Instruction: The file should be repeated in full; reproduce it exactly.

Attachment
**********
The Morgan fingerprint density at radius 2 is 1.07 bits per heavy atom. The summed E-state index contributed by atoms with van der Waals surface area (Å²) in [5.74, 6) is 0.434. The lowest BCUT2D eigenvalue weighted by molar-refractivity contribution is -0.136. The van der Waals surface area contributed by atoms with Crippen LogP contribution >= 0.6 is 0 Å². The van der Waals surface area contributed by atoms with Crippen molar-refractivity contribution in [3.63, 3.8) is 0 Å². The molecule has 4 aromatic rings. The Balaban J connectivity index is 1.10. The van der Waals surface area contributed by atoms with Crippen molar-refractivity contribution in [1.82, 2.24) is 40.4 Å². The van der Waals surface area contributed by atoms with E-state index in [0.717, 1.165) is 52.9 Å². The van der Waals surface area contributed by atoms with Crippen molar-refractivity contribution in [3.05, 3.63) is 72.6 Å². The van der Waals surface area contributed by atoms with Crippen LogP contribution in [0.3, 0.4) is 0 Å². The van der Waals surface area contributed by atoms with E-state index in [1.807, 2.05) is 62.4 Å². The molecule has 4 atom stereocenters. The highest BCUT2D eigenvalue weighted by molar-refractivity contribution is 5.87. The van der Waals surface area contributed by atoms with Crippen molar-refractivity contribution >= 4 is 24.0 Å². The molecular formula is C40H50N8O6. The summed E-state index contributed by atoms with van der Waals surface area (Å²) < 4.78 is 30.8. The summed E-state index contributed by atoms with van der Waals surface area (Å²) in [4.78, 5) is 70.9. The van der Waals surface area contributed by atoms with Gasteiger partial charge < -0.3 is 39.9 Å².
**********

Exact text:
The Morgan fingerprint density at radius 2 is 1.07 bits per heavy atom. The summed E-state index contributed by atoms with van der Waals surface area (Å²) in [5.74, 6) is 0.434. The lowest BCUT2D eigenvalue weighted by molar-refractivity contribution is -0.136. The van der Waals surface area contributed by atoms with Crippen LogP contribution >= 0.6 is 0 Å². The van der Waals surface area contributed by atoms with Crippen molar-refractivity contribution in [3.63, 3.8) is 0 Å². The molecule has 4 aromatic rings. The Balaban J connectivity index is 1.10. The van der Waals surface area contributed by atoms with Crippen molar-refractivity contribution in [1.82, 2.24) is 40.4 Å². The van der Waals surface area contributed by atoms with E-state index in [0.717, 1.165) is 52.9 Å². The van der Waals surface area contributed by atoms with Crippen molar-refractivity contribution in [3.05, 3.63) is 72.6 Å². The van der Waals surface area contributed by atoms with Crippen LogP contribution in [0.3, 0.4) is 0 Å². The van der Waals surface area contributed by atoms with E-state index in [1.807, 2.05) is 62.4 Å². The molecule has 4 atom stereocenters. The highest BCUT2D eigenvalue weighted by molar-refractivity contribution is 5.87. The van der Waals surface area contributed by atoms with Crippen molar-refractivity contribution >= 4 is 24.0 Å². The molecular formula is C40H50N8O6. The summed E-state index contributed by atoms with van der Waals surface area (Å²) < 4.78 is 30.8. The summed E-state index contributed by atoms with van der Waals surface area (Å²) in [4.78, 5) is 70.9. The van der Waals surface area contributed by atoms with Gasteiger partial charge < -0.3 is 39.9 Å².